She thought about him, though, and dreamed about him in waking and sleeping visions where he was always handsome, if vaguely so (she could not remember his face, but his hair shown like fire), and always heroic. She needed a hero. She was small, with delicate features and tiny hands and feet, and she was afraid of almost everything. When she was six, her father brought home a leaping, licking, snapping, yelping cocker spaniel, and Teresa Ann spent most of the next three days perched in the exact center of the dining room table, refusing all entreaties to descend and play while sending out silent prayers for some hero to take her hand and lead her to safety. When her father finally gave up and took the dog away, Teresa Ann attributed it to her prayers, although she understood that the hero was yet to come.

She gave her hero a name: Marty, after the boy on Spin and Marty, but her Marty was more beautiful that that other one, much more. Too, he was a boy of God. She dreamed that he'd become a priest and lead the mass so that she could watch him for at least an hour every week and take the host on her tongue from his hand. Years later at the junior high spring assembly, Teresa Ann won the seventh grade religion medal. She walked to the front of the gymnasium to receive her prize with her eyes lowered guiltily. She knew she didn't deserve it because now her most fervent prayer was that "Marty" not become a priest. She was too confused and shamed by her feelings to determine what exactly she did want from him.

It was also in her seventh-grade year that she saw him for the second time. A friend of hers had a brother who played for the St. Joseph's School for Boys JV basketball team, and she invited Teresa Ann along to watch a game. While they waited for the brother to shower and dress after his game, the varsity took the floor for their warm-ups. And there he was: the blond boy. The boy of God. Her hero.

He'd changed, of course. It'd been five years, and he was bigger, more muscular, his face longer than she remembered. As for his features, she couldn't say that they'd changed because she'd never had a clear impression of them in the first place. It was him, though. Someone shot the ball, and he went up high over two others to snag the rebound. Yes yes, he could do anything, save her from anything.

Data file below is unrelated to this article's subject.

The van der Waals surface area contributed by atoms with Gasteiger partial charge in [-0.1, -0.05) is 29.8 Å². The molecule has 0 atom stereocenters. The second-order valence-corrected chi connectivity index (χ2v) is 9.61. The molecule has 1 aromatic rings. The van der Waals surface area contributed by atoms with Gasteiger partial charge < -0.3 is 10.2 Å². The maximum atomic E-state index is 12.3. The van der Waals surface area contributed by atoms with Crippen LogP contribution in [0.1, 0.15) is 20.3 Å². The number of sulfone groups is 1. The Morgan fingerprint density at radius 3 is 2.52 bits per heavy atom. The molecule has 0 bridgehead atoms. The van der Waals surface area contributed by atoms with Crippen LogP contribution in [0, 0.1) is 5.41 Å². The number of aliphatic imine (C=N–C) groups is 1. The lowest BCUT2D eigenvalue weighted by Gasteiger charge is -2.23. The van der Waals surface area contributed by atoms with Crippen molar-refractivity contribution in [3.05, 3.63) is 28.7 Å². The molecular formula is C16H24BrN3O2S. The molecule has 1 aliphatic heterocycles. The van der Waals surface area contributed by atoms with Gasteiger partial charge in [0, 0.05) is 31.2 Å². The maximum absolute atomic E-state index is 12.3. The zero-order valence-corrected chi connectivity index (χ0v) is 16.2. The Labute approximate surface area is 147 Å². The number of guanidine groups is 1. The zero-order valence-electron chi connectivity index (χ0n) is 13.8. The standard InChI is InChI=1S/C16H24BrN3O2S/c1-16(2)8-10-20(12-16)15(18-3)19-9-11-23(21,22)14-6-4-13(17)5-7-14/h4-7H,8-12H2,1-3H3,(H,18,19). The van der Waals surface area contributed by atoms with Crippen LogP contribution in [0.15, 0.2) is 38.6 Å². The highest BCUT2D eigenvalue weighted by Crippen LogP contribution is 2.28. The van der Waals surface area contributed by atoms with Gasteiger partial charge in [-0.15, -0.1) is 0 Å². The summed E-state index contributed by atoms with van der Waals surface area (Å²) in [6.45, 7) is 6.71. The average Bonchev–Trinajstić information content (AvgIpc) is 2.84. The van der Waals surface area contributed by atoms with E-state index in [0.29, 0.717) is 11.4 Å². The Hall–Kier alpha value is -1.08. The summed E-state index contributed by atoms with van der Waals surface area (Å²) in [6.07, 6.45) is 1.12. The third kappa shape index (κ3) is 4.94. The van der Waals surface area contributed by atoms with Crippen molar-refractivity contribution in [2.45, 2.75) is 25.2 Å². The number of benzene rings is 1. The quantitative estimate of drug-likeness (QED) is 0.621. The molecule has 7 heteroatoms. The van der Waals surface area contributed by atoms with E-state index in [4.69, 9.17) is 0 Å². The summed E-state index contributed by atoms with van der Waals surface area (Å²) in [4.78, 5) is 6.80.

"Well, kiddies, it's time for us to be heading home," her friend's father said when he saw his son coming out of the boy's locker room.

"I want to stay and watch the next game," Teresa Ann said.


She didn't repeat it but only because there wasn't enough air in her lungs for speech. In the car on the way home she burst into tears. She was so happy.

Later that spring Teresa Ann went to a sleepover at that same friend's house. The brother who played on the JV had just gotten his St. Joe's yearbook, and the girls were passing it around and sighing over the dreamy freshmen. When the book came to Teresa Ann, she turned the pages to the seniors. It took her awhile to find him, the others asking her what she was doing and trying to pull the book away, but she held on until she found his picture, and then his name. John Fisher. John Fisher, John Fisher, John Fisher.

That year her growth had begun to accelerate. She was no longer the smallest girl in her class and in fact would reach a statuesque five-foot-nine before she was finished. She still thought of herself as small and fragile, though, was still very sensitive, cried easily, and cried now, holding tight to the yearbook. She didn't know if she was crying from happiness or misery. John Fisher, John Fisher, John Fisher.

It was nine years later, fall semester of her senior year in college, in one of those enormous 300-student lecture courses that she hated, that Teresa (she'd by now dropped the Ann) noticed something familiar about the blond-headed man sitting in front of her.

"My god, aren't you John Fisher?" she exclaimed. They met outside after class, Teresa in the meantime having spent the entire lecture trying to invent a plausible story for why she knew him and was so obviously excited to see him again. Judging by his ironical smile, she didn't think he'd bought it. No matter. They went to the student union and drank Cokes and shared a package of Susie Q's, and that evening Teresa broke off her engagement to Al Grau, who hadn't been Catholic anyway.

On their first real date, John took her back to his apartment, and Teresa made the first move by putting her arms around him. John drew back.

"Well, I might as well get this over with," he said with a long sigh. "I don't know how far this will go, but I'd better tell you—I'm pretty badly scarred. You've noticed my face and ear, I'm sure."